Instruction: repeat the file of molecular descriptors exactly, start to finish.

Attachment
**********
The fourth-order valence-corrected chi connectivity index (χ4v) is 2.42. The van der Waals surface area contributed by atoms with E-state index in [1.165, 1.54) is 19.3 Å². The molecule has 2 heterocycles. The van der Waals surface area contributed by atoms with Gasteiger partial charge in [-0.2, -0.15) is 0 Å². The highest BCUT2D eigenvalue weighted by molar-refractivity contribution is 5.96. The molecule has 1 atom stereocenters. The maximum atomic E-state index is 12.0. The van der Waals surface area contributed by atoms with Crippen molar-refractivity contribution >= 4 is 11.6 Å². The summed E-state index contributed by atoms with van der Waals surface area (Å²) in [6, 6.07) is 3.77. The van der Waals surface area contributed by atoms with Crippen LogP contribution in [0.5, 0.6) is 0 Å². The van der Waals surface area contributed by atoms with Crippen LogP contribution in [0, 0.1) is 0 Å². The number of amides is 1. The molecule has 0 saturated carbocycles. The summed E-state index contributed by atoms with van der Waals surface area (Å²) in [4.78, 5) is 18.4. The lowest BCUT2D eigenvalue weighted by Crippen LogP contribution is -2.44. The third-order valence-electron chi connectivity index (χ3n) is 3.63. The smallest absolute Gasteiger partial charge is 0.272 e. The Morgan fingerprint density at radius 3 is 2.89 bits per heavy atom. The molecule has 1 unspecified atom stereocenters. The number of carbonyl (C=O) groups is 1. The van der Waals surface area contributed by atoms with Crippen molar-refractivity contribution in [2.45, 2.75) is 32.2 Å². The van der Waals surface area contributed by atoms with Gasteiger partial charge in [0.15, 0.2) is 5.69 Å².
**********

The fourth-order valence-corrected chi connectivity index (χ4v) is 2.42. The van der Waals surface area contributed by atoms with E-state index in [1.165, 1.54) is 19.3 Å². The molecule has 2 heterocycles. The van der Waals surface area contributed by atoms with Gasteiger partial charge in [-0.2, -0.15) is 0 Å². The highest BCUT2D eigenvalue weighted by molar-refractivity contribution is 5.96. The molecule has 1 atom stereocenters. The maximum atomic E-state index is 12.0. The van der Waals surface area contributed by atoms with Crippen molar-refractivity contribution >= 4 is 11.6 Å². The summed E-state index contributed by atoms with van der Waals surface area (Å²) in [6, 6.07) is 3.77. The van der Waals surface area contributed by atoms with Crippen LogP contribution in [0.5, 0.6) is 0 Å². The van der Waals surface area contributed by atoms with Crippen LogP contribution in [0, 0.1) is 0 Å². The number of amides is 1. The molecule has 0 saturated carbocycles. The summed E-state index contributed by atoms with van der Waals surface area (Å²) in [4.78, 5) is 18.4. The lowest BCUT2D eigenvalue weighted by Crippen LogP contribution is -2.44. The third-order valence-electron chi connectivity index (χ3n) is 3.63. The smallest absolute Gasteiger partial charge is 0.272 e. The Morgan fingerprint density at radius 3 is 2.89 bits per heavy atom. The molecule has 1 unspecified atom stereocenters. The number of carbonyl (C=O) groups is 1. The van der Waals surface area contributed by atoms with Crippen molar-refractivity contribution in [2.45, 2.75) is 32.2 Å². The van der Waals surface area contributed by atoms with Gasteiger partial charge in [0.15, 0.2) is 5.69 Å².